Flower Hill denies all 18 cell nodes

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Flower Hill village board at its third public hearing on its 18 cell node applications in July. (Photo by Jessica Parks)

Flower Hill’s seven trustees voted unanimously to deny ExteNet’s application to install 18 small cell nodes throughout the village’s right of ways on Tuesday. The move was met with words of gratitude and applause from many members of the audience. 

In a post on the village’s website, the board outlined its decision to deny the application, saying it was primarily due to ExteNet’s failure to specify the exact locations of the proposed cell nodes despite village requests to clarify the matter.

The application was also found to be incompatible with the village code and relevant criteria governing cell nodes that included aesthetics, mitigation efforts, available alternatives, wireless service coverage and alleged gaps or improvements, according to the village website.  

ExteNet, a wireless infrastructure provider contracted by Verizon to install devices to support its 4G network, filed the application in the village in April. Since then, the village has hosted a series of public hearings in which many hours of public comment were heard. 

At the hearings, many residents raised concerns about the cell devices’ potential impact on the health of their children and themselves. However, ExteNet representatives said their tests have shown that outside of a 15-foot radius of the antenna, radiofrequency emissions fall to 1 percent of the permissible level allowed by the federal government.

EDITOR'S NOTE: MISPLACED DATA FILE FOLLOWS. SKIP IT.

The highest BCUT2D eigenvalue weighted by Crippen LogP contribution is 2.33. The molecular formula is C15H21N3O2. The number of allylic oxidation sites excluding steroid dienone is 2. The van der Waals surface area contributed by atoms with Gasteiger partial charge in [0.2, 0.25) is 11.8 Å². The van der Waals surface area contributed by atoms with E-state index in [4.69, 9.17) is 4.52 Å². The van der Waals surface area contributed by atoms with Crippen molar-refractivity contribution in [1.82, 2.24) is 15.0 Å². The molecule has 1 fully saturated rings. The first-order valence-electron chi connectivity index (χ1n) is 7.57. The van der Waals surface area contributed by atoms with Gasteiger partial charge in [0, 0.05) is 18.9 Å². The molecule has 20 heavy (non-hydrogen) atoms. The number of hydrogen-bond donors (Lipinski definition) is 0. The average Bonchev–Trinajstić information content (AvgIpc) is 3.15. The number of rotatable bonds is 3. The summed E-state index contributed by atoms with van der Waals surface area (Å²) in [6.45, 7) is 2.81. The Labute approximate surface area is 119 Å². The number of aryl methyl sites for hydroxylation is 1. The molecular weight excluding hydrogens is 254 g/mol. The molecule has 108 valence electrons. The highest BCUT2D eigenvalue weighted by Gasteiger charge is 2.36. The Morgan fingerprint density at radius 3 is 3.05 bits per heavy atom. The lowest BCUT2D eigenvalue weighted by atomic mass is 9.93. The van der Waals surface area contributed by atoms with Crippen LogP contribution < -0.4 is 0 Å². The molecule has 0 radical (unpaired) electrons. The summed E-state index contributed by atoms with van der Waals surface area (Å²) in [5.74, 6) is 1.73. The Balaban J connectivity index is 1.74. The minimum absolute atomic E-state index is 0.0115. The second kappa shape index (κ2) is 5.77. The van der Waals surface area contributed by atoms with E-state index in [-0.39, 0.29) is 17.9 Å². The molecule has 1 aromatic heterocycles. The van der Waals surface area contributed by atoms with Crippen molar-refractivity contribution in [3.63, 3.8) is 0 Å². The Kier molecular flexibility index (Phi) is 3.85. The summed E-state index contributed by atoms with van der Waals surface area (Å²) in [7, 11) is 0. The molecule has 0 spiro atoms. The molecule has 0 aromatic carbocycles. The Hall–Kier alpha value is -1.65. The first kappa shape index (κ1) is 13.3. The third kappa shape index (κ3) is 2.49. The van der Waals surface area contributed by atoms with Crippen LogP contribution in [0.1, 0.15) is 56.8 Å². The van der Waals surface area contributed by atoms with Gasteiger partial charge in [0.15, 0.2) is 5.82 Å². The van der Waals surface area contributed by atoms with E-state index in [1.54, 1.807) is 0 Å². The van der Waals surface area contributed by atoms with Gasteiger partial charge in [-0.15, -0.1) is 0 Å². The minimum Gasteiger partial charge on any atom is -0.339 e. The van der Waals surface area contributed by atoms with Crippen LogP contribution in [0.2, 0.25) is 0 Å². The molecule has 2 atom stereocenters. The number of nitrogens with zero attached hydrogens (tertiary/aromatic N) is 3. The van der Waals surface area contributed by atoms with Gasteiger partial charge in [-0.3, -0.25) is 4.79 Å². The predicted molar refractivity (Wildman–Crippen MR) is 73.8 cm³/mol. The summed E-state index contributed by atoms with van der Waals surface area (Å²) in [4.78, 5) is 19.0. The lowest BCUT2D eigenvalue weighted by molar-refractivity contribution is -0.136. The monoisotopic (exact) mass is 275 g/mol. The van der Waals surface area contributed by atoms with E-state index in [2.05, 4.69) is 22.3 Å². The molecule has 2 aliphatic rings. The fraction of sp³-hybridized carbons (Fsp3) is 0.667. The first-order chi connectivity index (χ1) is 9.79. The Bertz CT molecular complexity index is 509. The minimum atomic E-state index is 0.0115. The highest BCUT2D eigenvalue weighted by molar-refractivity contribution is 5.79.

The board maintains that it did not consider comments on potential health effects when making its decision, as stated on the village website.

The village board said that ExteNet did not identify substantial gaps in cellphone coverage and how the proposed devices would improve service. 

The post said that ExteNet also failed to submit a final design for the utility poles that would hold the proposed cell nodes. At a community meeting hosted by ExteNet last month, a number of poles were presented to residents and village officials. The poles “were suited for urban and suburban land use areas not characteristically similar to the Village’s single-family dwellings” which do not have overhead utility lines along the narrow roads, according to the post. 

The board also found the gathering to “be inconsistent with the special use permit process for ExteNet to engage in vague alternative development proposals with more detailed site plans of what will be installed to be provided at a later date,” the village website states. 

According to the post, ExteNet failed to adequately address why two of the proposed antennas were mounted at a higher elevation than the other 16 cell nodes, as well as additional comments set forth in a report by the village’s consulting firm, CityScape Consultants, in respect to several other nodes.

Trustees contend that ExteNet’s lack of finalized locations and designs inhibited their ability to make determinations in respect to the cell nodes’ noise levels, radio frequency levels, the village’s ability to support additional equipment and whether the design met aesthetic requirements. 

In unrelated business, Flower Hill trustees approved a new right-of-way policy that would require rocks to be placed at least two feet from the road. However, Deputy Mayor Brian Herrington said the rule will be worked out with residents on a case-by-case basis. 

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